3. Arrested person understands why he is arrested and knows his rights.

Arrest in cognizable offences does not require a warrant. It can be done on the making of accusation that is so dangerous or serious in nature that it cannot be avoided. Within 24 hours of the arrest, the Police has to acquire an arrest warrant for the person in custody. Within 24 hours, the Police has all the time to investigate the offence and question the person.


When Police arrests a person in case if cognizable offence and investigation cannot be completed within 24 hours, then they make a written application to the magistrate and request him to keep the accused in police custody for further period otherwise the accused has to be released. The request of remand can be granted for not more than 14 days under the police custody.
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Statement of Witnesses

During the investigation, the persons who are included in the case basically the witnesses, as well as the accused, are questioned and their statements of their side of the event are recorded.

Medical Examination

In case of rape and molestation or any such crime where medical examination is necessary, it’s the duty of the police officer to get it conducted within 24 hours of the offence being reported.


When a Police officer concludes an investigation of a cognizable offence, he sends a report to the magistrate of that investigation in which the I.O. finds the material to proceed against the accused. This report includes F.I.R., statements of witnesses recorded by police, names of parties, brief facts and information gathered by the I.O. during investigation etc.


At the stage of inquiry, the judge doesn’t give a decision. He/she reaches a preliminary finding and leaves it to the parties to make further action like plead guilty etc. In this stage, witnesses are generally required to come to the court, take an oath and then give evidence in respect of what they have seen and stated before the police during the investigation.


The hallmark of trial is that every witness who gives evidence will now give the same evidence in court binded by an oath. Trial has several categories:

  1. Trial of warrant case by a magistrate;
  2. Trial of summons case by a magistrate;
  3. Trial started on cognizance taken on a police report; and
  4. Sessions Trial.

In cognizable offences, the trial is usually under Warrant Case or Sessions Case as they deal with more serious and heinous offences.


The judgment contains the points for determination, the decision on those points and reasons for the same by considering the examination, cross-examination of accused and the witnesses.


In Cognizable cases, the punishment period is usually more than 3 years going upto life imprisonment or death penalty as they are serious and heinous in nature.

Issues related to cognizable offences

  • The police don’t depend on the precedents of Supreme Court that modifies definitions of offences to bring them in line with the Constitution. They follow the old line of rules and laws and the outdated ways that are being followed to take the crime out. 
  • For instance, the definition of sedition was read down in Kedarnath Singh v. Bihar (1962) to encompass only speech or conduct that can “incite violence” or “involves the intention or tendency to create disorder”. According to the supreme court, an officer examining a sedition FIR needs to accurately understand and apply Kedarnath Singh, before taking cognisance of the offence. But inspite of this, there has been increasing F.I.R. under cognizable offences like sedition or act of promoting enmity between religious groups.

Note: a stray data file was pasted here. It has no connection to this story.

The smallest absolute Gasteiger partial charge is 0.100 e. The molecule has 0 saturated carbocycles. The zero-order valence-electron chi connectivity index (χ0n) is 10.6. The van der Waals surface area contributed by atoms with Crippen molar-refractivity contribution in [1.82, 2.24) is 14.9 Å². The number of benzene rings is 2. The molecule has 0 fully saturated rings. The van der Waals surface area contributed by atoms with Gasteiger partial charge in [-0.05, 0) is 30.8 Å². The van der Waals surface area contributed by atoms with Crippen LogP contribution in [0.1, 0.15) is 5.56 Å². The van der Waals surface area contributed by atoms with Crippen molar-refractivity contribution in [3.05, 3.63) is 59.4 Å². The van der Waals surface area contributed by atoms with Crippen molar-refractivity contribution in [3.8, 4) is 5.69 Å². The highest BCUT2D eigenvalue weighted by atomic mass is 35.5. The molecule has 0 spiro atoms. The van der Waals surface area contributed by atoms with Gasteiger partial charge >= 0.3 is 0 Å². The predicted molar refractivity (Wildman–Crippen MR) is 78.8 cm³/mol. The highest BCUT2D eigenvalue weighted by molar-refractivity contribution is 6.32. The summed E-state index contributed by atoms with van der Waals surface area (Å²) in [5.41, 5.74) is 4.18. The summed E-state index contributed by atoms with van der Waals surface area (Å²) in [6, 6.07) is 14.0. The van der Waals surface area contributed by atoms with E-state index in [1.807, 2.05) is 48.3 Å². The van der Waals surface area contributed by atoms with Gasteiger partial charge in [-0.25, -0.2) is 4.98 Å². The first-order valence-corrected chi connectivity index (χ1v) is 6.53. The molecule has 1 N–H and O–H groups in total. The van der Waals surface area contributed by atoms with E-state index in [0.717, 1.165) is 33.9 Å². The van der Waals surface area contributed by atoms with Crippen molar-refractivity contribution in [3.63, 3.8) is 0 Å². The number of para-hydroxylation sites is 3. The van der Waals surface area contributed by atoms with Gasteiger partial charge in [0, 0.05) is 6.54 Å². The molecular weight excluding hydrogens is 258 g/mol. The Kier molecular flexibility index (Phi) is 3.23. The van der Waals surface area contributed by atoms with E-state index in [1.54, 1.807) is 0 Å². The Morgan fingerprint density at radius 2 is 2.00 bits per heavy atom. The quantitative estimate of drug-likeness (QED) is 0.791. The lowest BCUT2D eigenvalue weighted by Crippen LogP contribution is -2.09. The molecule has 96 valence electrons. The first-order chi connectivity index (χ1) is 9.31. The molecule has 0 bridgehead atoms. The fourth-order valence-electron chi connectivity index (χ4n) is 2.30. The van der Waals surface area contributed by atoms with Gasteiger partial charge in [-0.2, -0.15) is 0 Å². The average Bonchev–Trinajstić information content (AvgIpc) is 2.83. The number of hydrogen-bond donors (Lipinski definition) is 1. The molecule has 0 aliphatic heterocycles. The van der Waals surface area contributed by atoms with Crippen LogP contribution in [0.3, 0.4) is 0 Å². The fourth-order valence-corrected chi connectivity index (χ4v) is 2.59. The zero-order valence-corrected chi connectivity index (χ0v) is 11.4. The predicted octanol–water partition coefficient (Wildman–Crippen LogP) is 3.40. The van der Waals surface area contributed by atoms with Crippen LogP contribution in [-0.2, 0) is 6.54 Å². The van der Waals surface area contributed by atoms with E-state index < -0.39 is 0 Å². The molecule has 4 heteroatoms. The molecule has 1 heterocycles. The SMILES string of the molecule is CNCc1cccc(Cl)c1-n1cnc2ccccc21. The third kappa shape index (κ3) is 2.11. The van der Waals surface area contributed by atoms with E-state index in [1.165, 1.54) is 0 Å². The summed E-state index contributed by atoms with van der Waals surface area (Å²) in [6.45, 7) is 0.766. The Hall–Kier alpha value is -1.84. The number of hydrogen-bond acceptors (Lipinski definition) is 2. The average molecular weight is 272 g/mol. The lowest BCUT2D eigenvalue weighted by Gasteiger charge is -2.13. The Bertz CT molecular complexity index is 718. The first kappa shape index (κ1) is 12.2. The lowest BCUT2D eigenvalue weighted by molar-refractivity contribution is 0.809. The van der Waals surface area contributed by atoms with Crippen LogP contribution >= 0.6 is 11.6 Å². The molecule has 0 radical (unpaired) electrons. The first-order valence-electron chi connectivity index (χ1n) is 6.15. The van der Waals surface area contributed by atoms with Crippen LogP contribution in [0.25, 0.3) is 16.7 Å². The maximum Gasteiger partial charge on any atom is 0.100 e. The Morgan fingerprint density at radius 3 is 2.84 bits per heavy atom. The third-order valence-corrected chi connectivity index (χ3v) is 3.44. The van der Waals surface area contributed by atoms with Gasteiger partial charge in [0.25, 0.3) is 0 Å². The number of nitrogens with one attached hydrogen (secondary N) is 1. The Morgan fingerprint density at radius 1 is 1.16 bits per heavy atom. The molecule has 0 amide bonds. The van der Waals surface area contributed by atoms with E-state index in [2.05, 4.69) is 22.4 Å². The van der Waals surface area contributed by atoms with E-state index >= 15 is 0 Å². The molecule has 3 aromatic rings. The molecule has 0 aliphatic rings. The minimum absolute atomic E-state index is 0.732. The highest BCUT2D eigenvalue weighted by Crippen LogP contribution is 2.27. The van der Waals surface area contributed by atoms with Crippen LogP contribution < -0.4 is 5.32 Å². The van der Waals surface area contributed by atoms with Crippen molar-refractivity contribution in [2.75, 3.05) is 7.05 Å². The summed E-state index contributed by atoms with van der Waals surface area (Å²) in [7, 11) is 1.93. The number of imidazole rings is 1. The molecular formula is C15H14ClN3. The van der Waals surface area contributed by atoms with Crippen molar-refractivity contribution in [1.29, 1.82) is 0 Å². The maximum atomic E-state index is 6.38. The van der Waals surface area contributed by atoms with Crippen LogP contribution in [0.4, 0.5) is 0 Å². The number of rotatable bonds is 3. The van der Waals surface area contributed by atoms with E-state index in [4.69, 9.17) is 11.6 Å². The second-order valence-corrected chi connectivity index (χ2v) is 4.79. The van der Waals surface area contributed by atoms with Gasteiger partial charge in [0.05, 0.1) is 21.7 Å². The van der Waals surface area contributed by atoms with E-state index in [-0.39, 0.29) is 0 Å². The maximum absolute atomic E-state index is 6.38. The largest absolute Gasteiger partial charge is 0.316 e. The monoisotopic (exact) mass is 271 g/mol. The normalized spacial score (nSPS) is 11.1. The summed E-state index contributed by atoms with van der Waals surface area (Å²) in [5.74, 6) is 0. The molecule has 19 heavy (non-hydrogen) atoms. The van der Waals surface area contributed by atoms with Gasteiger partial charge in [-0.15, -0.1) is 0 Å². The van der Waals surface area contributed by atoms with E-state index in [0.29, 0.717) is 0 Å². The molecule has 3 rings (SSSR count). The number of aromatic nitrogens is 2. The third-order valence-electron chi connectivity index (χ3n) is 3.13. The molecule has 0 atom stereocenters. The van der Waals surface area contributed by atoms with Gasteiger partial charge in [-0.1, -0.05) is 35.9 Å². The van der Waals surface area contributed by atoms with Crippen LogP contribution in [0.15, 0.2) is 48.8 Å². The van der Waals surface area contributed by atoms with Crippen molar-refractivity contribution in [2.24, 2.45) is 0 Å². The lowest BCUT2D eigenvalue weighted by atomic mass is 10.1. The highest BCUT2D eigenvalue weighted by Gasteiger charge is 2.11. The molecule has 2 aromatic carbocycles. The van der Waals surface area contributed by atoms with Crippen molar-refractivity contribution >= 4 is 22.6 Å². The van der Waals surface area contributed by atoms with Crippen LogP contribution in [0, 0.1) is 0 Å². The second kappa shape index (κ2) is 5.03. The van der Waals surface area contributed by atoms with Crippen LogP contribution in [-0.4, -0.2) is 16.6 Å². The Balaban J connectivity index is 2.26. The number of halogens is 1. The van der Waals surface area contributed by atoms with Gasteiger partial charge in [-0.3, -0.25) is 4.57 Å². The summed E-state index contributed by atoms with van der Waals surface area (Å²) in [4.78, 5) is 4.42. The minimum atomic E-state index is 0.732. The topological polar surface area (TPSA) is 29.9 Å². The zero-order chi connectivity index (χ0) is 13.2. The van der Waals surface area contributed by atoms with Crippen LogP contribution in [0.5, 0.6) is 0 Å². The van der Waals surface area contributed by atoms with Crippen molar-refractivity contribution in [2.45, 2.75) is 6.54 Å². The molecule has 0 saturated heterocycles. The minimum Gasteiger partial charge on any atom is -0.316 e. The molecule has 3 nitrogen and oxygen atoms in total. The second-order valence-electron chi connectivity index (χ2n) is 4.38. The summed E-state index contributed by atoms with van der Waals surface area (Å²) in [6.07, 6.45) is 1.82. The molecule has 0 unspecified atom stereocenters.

• In the case of cognizable offence, there are no restrictions on the powers of the police that deters the arrests. There are many problems and issues that come with it:
  1. There can be errors in determining whether the suspect’s conduct will result in or cause harm as a downstream effect.
  2. This might cause hatred, contempt or excite disaffection against the government or promote enmity between religious groups.
  3. An arrest based on such an error would unconstitutionally curtail not only the arrested person’s freedom to engage in speech and conduct (Article 19) but also the liberty against arbitrary arrest (Article 22).
  • Multiple judgments of the supreme court such as Joginder Kumar (1994), DK Basu (1997) as well as Law Commission Reports (154th, 177th) critiqued the wide powers of arrest for cognisable offences.
  1. This led to the 2009 amendment which restricted the power to arrest, to persons against whom “a reasonable complaint” or “reasonable suspicion” exists, or “credible information” is received, of having “committed a cognisable offence.”
  2. However, the term reasonable is very ambiguous and may be subjected to arbitrariness.
  • Therefore, the CrPC neither deters arbitrary arrests nor comprises incentives for carrying out arrests consistent with the individual liberty and autonomy of individuals.

Way forward

  1. India must adopt an inquisitorial system of investigation practised in countries such as Germany and France, where a judicial magistrate supervises the investigation.
  2. Separation of investigation wing from Law and Order.
  3. As of 2017, the judge-population ratio in India is one judge per 19.66 per million people, against 50 judges per million population in many parts of the world. therefore, the government needs to fill vacant judicial posts.
  4. Establishing All India Judicial services will be a step in the right direction.
  5. The higher courts, including the Supreme Court, should have a separate criminal division consisting of judges who have specialised in criminal law.
  6. According to the Malimath Committee, instead of the current classification of offences as cognisable and non-cognisable offences needs to be classified as social welfare code, correctional code, criminal code, and economic and other offences code.
  7. It also recommended providing for a Presidential Commission for a periodical review of the functioning of the Criminal Justice System.